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Indo-European Lexicon

PIE Etymon and IE Reflexes

Below we display: a Proto-Indo-European (PIE) etymon adapted from Pokorny, with our own English gloss; our Semantic Field assignment(s) for the etymon, linked to information about the field(s); an optional Comment; and Reflexes (derived words) in various Indo-European languages, organized by family/group in west-to-east order where Germanic is split into West/North/East families and English, our language of primary emphasis, is artificially separated from West Germanic. IE Reflexes appear most often as single words with any optional letter(s) enclosed in parentheses; but alternative full spellings are separated by '/' and "principal parts" appear in a standard order (e.g. masculine, feminine, and neuter forms) separated by commas.

Reflexes are annotated with: Part-of-Speech and/or other Grammatical feature(s); a short Gloss which, especially for modern English reflexes, may be confined to the oldest sense; and some Source citation(s) with 'LRC' always understood as editor. Keys to PoS/Gram feature abbreviations and Source codes appear below the reflexes; at the end are links to the previous/next etyma [in Pokorny's alphabetic order] that have reflexes.

Fans of J.R.R. Tolkien's The Hobbit and The Lord of the Rings may appreciate the source & meaning tips that pop up when the mouse pointer hovers over a non-obvious word or name that he coined from Indo-European (usually Old English or Old Norse) stock. But only reflexes of PIE etyma can be included, and these tend to concentrate in the vocabulary of Rohan and the Shire.

All reflex pages are currently under active construction; as time goes on, corrections may be made and/or more etyma & reflexes may be added.

Note: this page is for systems/browsers with Unicode® support and fonts spanning the Unicode 3 character set relevant to Indo-European languages. Versions of this page rendered in alternate character sets are available via links (see Unicode 2 and ISO-8859-1) in the left margin.

Pokorny Etymon: bhardhā   'beard'

Semantic Field: Beard

 

Indo-European Reflexes:

Family/Language Reflex(es) PoS/Gram. Gloss Source(s)
Celtic  
Cornish: barf n beard CDC
Welsh: barf n beard CDC
English  
Old English: beard n.str.masc beard GED
Middle English: barbe n barb, cutting edge; beard W7/MEV
  barbel(le)/barbylle n barbel W7/CDC
  barber/barb(o)ur/barbor n barber W7/CDC
  berd(e) n beard W7/MEV
  halberd n halberd, weapon W7
English: barb n hook, thorn AHD/W7
  barbel n European freshwater fish AHD/W7
  barbellate adj re: short stiff-hooked hair AHD/W7
  barber n one who cuts/dresses hair AHD/W7
  barbette n shooting platform or earthen mound AHD/W7
  barbicel n small hook-bearing process on barbule of feather AHD/W7
  barbule n tiny barb AHD
  beard n man's lower facial hair AHD/W7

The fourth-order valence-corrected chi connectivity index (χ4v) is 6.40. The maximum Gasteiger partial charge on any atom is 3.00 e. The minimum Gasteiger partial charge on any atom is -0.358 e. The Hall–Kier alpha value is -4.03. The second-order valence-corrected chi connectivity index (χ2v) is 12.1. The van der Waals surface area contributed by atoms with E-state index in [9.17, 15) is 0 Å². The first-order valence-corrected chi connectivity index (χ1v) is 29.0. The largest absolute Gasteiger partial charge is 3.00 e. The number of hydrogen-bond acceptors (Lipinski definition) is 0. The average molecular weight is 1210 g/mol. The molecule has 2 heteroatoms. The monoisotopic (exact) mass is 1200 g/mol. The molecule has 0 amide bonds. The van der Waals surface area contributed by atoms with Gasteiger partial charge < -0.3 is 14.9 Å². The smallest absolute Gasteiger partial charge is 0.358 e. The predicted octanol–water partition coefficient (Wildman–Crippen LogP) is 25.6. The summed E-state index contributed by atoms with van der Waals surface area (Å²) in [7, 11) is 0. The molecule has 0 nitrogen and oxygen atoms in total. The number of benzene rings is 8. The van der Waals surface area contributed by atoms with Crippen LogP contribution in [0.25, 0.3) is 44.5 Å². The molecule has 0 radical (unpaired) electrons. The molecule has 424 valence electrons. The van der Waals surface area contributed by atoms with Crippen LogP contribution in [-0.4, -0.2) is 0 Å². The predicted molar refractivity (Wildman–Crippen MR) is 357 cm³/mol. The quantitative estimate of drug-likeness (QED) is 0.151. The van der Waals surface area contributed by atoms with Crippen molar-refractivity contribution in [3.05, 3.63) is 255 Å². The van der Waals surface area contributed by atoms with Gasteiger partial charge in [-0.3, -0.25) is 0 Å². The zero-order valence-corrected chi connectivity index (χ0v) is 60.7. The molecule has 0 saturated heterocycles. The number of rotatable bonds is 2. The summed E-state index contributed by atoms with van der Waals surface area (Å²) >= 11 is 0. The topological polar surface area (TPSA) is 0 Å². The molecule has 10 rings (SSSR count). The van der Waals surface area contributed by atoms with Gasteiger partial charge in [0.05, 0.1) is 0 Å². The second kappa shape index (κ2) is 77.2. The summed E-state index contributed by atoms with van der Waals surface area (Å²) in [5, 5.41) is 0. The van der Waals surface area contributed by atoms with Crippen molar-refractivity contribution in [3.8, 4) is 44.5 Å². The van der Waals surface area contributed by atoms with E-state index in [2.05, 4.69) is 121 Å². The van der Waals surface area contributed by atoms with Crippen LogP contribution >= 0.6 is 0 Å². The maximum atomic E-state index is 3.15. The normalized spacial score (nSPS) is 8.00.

halberd n long-handled pike or battle-axe AHD/W7
  rebarbative adj crabbed, repellent AHD/W7
  Treebeard prop.n Ent a.k.a. Fangorn in Tolkien: The Lord of the Rings LRC
W-Germanic  
Old Frisian: berd n.str.masc beard GED
Frisian: berd/bird n.masc beard ASD
Dutch: baard n beard CDC
Old Saxon: barda n beard RPN
Middle Low German: bard n.str.masc beard GED
Old High German: bart n.str.masc beard GED
  burst n.str.fem bristle GED
Middle High German: bart n beard CDC
German: Barbe n.fem barbel LRC
  Bart n.masc beard ASD
  Hellebarde n.fem halberd LRC
N-Germanic  
Old Icelandic: barð n.str.masc beard GED
  barð n.str.neut edge GED
Icelandic: bart n.neut beard ASD
E-Germanic  
Gothic: *bards n beard GED
Crimean Gothic: *bart/bars n beard CGo/GED
Italic  
Latin: barba n.fem beard GED
  barbula n.fem little beard W7
Vulgar Latin: barbellus n.masc.dim small beard W7
Middle Latin: barbellus n.dim small barbel CDC
  barbus n barbel CDC
Medieval Latin: barbātōr n barber AHD
  *barbellus n.dim barbel AHD
  barbus n beard AHD
New Latin: barbella n.fem short stiff hair W7
  barbellatus adj barbellate CDC
  barbicella n.fem.dim dim. W7
Portuguese: barba n beard CDC
Spanish: barba n beard CDC
Old French: barbe n.fem barb; beard MEV
  barbel n barbel CDC
  barbeor/barbier n barber CDC
Anglo-French: barbour n barber CDC
Middle French: barbe n.fem beard W7
  barbel n.masc a kind of fish W7
  barbeor n.masc barber W7
  hallebarde n.fem weapon W7
  rébarbatif adj rebarbative W7
  rebarber vb to be repellent W7
French: barbe n beard CDC
  barbeau n barbel CDC
  barbette n.fem.dim barbette CDC
  barbier n barber CDC
  rébarbatif adj rebarbative, unwelcoming W7
Old Occitan: barba n beard CDC
Italian: barba n beard CDC
  barbiere n barber CDC
Baltic  
Old Prussian: bordus n beard GED
Lithuanian: barzdà n beard GED
Latvian: bàrda n beard GED
Slavic  
Polish: broda n beard CDC
Czech: brada n beard CDC
Serbian: brada n beard CDC
Old Church Slavonic: brada n beard GED
Russian: boroda n beard CDC
Indic  
Sanskrit: bhr̥ṣṭí- n.pfx point GED

 

Key to Part-of-Speech/Grammatical feature abbreviations:

Abbrev. Meaning
adj=adjective
dim=diminutive
fem=feminine (gender)
masc=masculine (gender)
n=noun
neut=neuter (gender)
pfx=prefix
prop=proper
str=strong (inflection)
vb=verb

Key to information Source codes (always with 'LRC' as editor):

Code Citation
AHD=Calvert Watkins: The American Heritage Dictionary of Indo-European Roots, 2nd ed. (2000)
ASD=Joseph Bosworth and T. Northcote Toller: An Anglo-Saxon Dictionary (1898)
CDC=W.D. Whitney and B.E. Smith: The Century Dictionary and Cyclopedia (1889-1911)
CGo=MacDonald Stearns, Jr: Crimean Gothic (1978)
GED=Winfred P. Lehmann: A Gothic Etymological Dictionary (1986)
LRC=Linguistics Research Center, University of Texas, Austin
MEV=J.R.R. Tolkien: A Middle English Vocabulary (1922)
RPN=Allan R. Bomhard: Reconstructing Proto-Nostratic (2002)
W7=Webster's Seventh New Collegiate Dictionary (1963)

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